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Tuesday 10 December 2019
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Tobago

Galleons Passage electrical issues

An aerial view of the Galleons Passage arriving at the Scarborough port on its second trial run on Saturday. Photo courtesy Kenneth Phillips
An aerial view of the Galleons Passage arriving at the Scarborough port on its second trial run on Saturday. Photo courtesy Kenneth Phillips

The Galleons Passage was delayed en route to Tobago this morning after experiencing electrical issues during its 6.30 am sailing from Port of Spain.

Herbert George, chairman of National Infrastructure Development Company Ltd (NIDCO) dismissed rumours that the vessel had had problems with the engine.

He explained, “It was not engine issues. We got an alarm on the vessel, and they have checked it out. The crew onboard had done some investigation, so they had to stop for a while to continue these investigations."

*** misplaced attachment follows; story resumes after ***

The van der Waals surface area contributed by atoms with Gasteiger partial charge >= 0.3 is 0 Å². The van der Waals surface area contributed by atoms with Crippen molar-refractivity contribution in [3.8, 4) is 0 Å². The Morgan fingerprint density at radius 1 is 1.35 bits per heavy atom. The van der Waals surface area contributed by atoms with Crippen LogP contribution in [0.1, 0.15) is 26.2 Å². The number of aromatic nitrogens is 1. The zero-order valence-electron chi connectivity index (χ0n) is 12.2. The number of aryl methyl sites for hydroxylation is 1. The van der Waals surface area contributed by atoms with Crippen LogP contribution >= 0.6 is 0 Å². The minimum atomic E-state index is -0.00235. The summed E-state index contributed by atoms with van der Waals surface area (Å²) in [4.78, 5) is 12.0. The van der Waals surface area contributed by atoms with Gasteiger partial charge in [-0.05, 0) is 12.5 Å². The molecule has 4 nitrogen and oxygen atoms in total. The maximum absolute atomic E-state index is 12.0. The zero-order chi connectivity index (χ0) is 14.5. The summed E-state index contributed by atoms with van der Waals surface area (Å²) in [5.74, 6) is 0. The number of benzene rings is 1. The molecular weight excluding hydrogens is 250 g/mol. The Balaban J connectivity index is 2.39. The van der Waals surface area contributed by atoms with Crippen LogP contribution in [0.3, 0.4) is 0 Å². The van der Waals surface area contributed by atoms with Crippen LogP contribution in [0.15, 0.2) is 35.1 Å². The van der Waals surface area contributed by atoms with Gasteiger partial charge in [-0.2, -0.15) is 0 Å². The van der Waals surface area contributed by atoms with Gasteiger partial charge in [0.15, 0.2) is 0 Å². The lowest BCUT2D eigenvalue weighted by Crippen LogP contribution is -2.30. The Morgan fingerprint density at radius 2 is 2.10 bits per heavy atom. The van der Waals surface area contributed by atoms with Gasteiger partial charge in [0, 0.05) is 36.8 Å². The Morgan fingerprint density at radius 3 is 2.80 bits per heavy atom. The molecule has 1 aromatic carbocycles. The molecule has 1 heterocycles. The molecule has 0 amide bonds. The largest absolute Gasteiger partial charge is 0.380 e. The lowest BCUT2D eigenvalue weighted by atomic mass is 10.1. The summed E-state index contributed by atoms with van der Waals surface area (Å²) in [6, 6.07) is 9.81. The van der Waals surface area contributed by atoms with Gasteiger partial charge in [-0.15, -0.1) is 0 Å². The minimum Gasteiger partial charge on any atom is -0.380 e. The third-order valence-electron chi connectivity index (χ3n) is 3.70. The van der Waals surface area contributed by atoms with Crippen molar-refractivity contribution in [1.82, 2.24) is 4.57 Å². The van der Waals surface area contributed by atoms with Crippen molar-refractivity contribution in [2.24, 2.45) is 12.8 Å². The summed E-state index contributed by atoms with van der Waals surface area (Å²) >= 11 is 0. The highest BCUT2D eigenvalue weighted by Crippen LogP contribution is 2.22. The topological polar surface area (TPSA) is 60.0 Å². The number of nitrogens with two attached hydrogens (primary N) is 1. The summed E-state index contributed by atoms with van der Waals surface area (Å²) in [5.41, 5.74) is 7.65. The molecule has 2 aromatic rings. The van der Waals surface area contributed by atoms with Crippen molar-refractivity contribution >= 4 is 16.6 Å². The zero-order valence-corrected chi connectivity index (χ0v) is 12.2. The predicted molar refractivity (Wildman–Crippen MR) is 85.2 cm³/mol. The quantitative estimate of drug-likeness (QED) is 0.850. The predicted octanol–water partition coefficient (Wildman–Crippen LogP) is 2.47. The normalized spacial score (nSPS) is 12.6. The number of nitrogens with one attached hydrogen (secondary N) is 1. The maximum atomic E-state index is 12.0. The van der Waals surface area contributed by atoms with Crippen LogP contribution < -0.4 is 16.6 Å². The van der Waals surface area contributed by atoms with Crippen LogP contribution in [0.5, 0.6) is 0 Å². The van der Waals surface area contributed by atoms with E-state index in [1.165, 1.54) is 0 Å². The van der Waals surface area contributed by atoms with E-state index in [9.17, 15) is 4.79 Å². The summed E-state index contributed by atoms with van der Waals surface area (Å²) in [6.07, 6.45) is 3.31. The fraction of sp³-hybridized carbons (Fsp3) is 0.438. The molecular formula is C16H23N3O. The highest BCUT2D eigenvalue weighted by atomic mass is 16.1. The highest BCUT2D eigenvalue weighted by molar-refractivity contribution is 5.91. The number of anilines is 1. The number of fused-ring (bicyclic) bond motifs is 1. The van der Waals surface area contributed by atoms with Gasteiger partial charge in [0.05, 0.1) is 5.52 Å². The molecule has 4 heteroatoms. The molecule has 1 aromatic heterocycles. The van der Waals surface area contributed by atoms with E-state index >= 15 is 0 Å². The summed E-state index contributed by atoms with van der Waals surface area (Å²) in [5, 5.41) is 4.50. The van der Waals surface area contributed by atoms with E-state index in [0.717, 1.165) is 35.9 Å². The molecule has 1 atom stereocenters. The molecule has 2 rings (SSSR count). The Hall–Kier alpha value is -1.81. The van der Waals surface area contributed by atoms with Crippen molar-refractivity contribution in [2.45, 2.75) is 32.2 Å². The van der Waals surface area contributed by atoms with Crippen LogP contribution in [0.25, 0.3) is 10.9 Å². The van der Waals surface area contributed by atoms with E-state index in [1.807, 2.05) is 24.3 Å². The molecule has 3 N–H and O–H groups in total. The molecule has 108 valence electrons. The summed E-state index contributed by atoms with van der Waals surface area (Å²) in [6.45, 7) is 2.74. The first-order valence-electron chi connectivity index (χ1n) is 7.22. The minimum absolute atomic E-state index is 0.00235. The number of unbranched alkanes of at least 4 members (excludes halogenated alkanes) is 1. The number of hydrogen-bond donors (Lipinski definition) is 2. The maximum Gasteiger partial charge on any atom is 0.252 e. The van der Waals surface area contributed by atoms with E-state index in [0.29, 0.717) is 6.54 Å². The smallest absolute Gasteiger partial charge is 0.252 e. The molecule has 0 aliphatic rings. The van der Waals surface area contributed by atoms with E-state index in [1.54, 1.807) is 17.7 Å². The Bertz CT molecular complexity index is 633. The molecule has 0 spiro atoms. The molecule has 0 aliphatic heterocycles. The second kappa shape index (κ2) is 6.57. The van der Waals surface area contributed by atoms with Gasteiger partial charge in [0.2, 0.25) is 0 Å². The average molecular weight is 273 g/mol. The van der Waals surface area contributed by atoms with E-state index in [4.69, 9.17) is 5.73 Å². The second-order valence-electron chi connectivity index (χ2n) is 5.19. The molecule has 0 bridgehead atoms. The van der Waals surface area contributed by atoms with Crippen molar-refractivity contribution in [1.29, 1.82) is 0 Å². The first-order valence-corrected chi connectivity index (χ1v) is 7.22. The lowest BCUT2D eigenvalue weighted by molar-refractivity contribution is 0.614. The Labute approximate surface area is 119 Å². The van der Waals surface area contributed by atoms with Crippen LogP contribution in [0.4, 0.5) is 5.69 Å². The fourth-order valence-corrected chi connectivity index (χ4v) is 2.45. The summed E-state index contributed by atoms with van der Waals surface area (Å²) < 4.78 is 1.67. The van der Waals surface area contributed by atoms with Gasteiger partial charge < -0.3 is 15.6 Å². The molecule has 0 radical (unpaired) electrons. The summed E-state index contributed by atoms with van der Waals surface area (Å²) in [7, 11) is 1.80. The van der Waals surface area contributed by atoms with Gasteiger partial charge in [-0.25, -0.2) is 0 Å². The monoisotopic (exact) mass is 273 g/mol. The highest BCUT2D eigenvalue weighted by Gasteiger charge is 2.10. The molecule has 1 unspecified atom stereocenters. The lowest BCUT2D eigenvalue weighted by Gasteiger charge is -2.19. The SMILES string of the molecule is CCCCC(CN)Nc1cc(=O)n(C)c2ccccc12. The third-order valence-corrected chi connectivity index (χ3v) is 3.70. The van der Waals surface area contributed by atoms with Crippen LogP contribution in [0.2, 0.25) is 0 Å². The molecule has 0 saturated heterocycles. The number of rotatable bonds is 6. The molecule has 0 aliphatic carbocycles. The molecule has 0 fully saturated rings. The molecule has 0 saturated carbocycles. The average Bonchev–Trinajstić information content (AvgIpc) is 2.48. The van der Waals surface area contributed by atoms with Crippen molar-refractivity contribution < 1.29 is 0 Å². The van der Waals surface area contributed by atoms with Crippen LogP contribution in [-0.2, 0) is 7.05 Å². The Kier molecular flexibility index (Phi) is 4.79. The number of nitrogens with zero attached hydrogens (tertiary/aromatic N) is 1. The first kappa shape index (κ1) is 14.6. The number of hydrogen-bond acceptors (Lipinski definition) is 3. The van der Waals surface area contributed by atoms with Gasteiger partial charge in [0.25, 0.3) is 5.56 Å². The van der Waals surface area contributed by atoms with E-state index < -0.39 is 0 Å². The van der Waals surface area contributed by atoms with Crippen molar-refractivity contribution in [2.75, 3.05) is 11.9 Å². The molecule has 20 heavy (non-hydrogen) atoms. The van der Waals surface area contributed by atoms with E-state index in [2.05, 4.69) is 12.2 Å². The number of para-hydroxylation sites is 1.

He said the electronic communications between the engine and the bridge were where there seemed to have been a problem.

"What they have done is turn off that engine so the boat is running on three engines.”

He added that the boat is now travelling at 15 knots, delaying the expected arrival arrival in Tobago from 10 am to midday. The vessel is carrying 350 passengers and approximately 50 cars.

“When we get in there (Scarborough) they will have a closer look. Even if they cannot solve it, we will be able to come back to Trinidad at around 15-16 knots and have it properly checked in Trinidad.”

George said despite the electrical issues, he is confident it is safe for the Galleons Passage to sail back to Trinidad at 4 pm today.

“Those vessels carry four engines, so you can isolate one, you can run on three, even on two. The thing is, when you are using fewer engines it will, of course, affect only the speed. “

Lyle Alexander, chairman of the Port Authority, told Newsday Tobago he is aware of the issue. When asked about the extent of repairs that may be needed, how long they would take and whether or not the vessel may be pulled out of service, he said, “Let’s not get ahead of ourselves. The vessel is on its way to Tobago. We experienced problems. It was delayed.

"Until it gets to Tobago, let’s not try to answer those questions.”

He added, “If the boat had a problem before it sailed, I don’t think it would have sailed.”

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